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Do Oracle’s OOW cloud announcements signal the death of on-premises EPM?

This week at Oracle Open World, Oracle has announced more details around a few new EPM Cloud products (Essbase Cloud Services, PCMCS, and DMCS) in addition to their already existing stack of SaaS cloud services (PBCS, EPRCS, EPBCS, ARCS, and FCCS).
axeWith these new offerings added to their stable, is this the death of on-premises EPM as we know it?

Oracle’s stated direction of product strategy for the EPM products is to tap into unserved business users. EPM has been predominantly used by corporate finance departments from the beginning. At one point, Hyperion was marketed to CFOs and not CIOs because it could be run on an administrator’s computer under a desk without IT involvement. The evolution of EPM cloud is a return to the golden age of Essbase – easily created departmental applications that provide better analytic ability than Excel alone.

The EPM cloud products are really all about allowing easy adoption for non-traditional EPM users and providing rapid value to their customers. Spreadsheets still dominate at small to medium companies. The cloud offerings are really simplify life for those companies who struggle with maintaining servers and have a lack of technical skill at designing an optimized solution. With the EPM cloud products, it’s very easy to roll out a Workforce or CapEx application in EPBCS by sending out the URL and paying the monthly subscription fees. The cloud also allows the business users to be in the driver’s seat by not needing IT resources to get them up and running.

As we know, there is a long way to go yet on the EPM Cloud roadmap to get all of these products working well together. For instance, how exactly do we get data from our EPBCS application into ESSCS for additional reporting? How about my BICS dashboards using data from my ESSCS departmental cube or my PBCS budget data? It’s clear to see that with Oracle’s growth in the cloud and continued development of additional features and functions on the cloud products that these drawbacks will be remedied in time.

This whole cloud thing is just a fad, it will pass, right?

Even Mark Hurd stated during his keynote on Monday that the cloud is no fad, it’s a generational shift that is here to stay. Oracle has stated publicly that they fully intend to continue to support and develop EPM on-premises solutions. Matt Bradley, SVP for EPM and BI Development at Oracle, has said that Oracle expects most companies will enter into a hybrid cloud implementation if and/or when they decide to move their investments into the cloud. They have developed tools in DRM and FDMEE to support these hybrid cloud implementations. The shift to cloud computing is happening, but it doesn’t signal the immediate end of the line EPM on-premises. Once the cloud products have fully matured, there may continue to be valid use cases for on-premises EPM products going forward.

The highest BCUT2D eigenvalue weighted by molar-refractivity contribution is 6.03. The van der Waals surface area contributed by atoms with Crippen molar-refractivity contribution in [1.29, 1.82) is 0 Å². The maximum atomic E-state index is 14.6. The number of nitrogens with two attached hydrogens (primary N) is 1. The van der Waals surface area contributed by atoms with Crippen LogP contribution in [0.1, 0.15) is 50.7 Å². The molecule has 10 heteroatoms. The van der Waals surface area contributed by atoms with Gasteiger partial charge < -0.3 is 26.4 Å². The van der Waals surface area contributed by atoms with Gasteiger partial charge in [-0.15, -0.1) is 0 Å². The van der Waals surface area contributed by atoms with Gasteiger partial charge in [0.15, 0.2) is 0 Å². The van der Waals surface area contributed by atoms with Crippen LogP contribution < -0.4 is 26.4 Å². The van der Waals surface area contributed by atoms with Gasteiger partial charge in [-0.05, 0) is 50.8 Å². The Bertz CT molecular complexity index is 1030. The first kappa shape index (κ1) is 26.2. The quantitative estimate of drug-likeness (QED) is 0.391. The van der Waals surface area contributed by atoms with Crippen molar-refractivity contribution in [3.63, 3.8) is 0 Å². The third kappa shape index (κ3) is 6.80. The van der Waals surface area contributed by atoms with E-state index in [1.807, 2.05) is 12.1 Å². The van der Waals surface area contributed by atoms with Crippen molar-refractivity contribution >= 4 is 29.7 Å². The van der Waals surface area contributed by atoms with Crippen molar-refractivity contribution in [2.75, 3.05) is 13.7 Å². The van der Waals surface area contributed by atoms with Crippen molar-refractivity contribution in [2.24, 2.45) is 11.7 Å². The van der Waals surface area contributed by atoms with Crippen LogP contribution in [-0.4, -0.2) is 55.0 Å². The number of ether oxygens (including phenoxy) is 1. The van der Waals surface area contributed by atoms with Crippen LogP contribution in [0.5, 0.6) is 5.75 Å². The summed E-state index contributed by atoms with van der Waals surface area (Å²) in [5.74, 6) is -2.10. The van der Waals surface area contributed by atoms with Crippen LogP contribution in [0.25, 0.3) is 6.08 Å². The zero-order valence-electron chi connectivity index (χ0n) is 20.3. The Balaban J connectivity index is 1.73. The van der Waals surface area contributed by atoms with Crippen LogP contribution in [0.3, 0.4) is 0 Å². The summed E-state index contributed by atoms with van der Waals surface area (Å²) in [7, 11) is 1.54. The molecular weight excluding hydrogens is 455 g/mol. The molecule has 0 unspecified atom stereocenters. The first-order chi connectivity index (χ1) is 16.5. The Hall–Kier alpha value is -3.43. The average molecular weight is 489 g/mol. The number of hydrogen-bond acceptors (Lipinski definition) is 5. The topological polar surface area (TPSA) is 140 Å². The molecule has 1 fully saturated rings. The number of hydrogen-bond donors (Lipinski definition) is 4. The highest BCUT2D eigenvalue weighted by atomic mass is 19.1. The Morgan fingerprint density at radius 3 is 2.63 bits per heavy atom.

So, what is the future of my on-premises investment?

The market indicates that there is a healthy appetite for cloud solutions and all indications are that Oracle expects even large customers to eventually move their EPM investments to the cloud. While the on-premises products are still being developed, the availability of new on-premises versions has slowed down. For the last few years, we were blessed with several major releases of EPM software from 9.3.1 to 11.1.2.4. Oracle noted that the software release adoption cycle was about every two to three years, so we expect that the new software releases for on-premises will be more in line with those adoption cycles. We should expect to see some new features and functionality through Patch Set Updates to the latest code line in between major upgrades. Future on-premises releases will begin to showcase a simpler architecture to the components and focus on usability.

What should we do with our on-premises EPM environments now?

If you haven’t already upgraded to version 11.1.2.4, it is highly recommended. The 11.1.2.4 code line has some great features like better support for Essbase Hybrid Aggregation, improvements in HFM consolidations, FDMEE data synchronization between EPM applications, and the new Financial Reporting Web Studio. I have been on several calls with customers who are still working in old releases and the Classic Essbase add-in. It is time to move on and update those environments. If you have upgraded to version 11.1.2.4, it’s highly recommended to keep up with the latest Patch Set Updates on at least a quarterly basis. Sometimes applying the latest patches may cause some issues, so thorough testing of new patches is always recommended before implementing into production.

Staying on the latest release also allows companies to bridge from on-premises to cloud much easier. For example, as mentioned earlier FDMEE and DRM already support hybrid cloud implementations. Oracle has doubled-down at OOW 2016 on their assertion that cloud computing is the future. While on-premises EPM software isn’t going away any time soon, the cloud products are going to continue to mature rapidly. As the cloud products develop and integrations between them become more defined, more and more companies are going to see the benefits of moving their EPM investments into the cloud.

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FDMEE and Essbase calculations

Since January, I have been on a project using FDMEE against Essbase and Planning applications. There are certainly many more companies using FDMEE with HFM, so I wanted to share some things I have learned about FDMEE and Essbase.

The topic of this post is about the process of running calculations in Essbase. Typically with Essbase data loads, especially repetitive loading of data during a close cycle, we will want to clear out the data first and then load in the new data. Of course, after that data loads to Essbase (BSO) we will likely need to run an aggregation after the load.

Lucky for us, Oracle baked in the ability to run calculations on your Essbase Target Applications at certain points during the load process. In this post, we will cover how to set up a clear script before a data load, but an aggregation script after the load is the same process with a different script.

First, we need an Essbase calculation script to run a CLEARDATA command. For this occasion, I wrote a quick little CLEARDATA script to clear out Sales in California for whatever period I happen to be running in FDMEE. I have saved the script in the Sample.Basic application as “fdmClear”.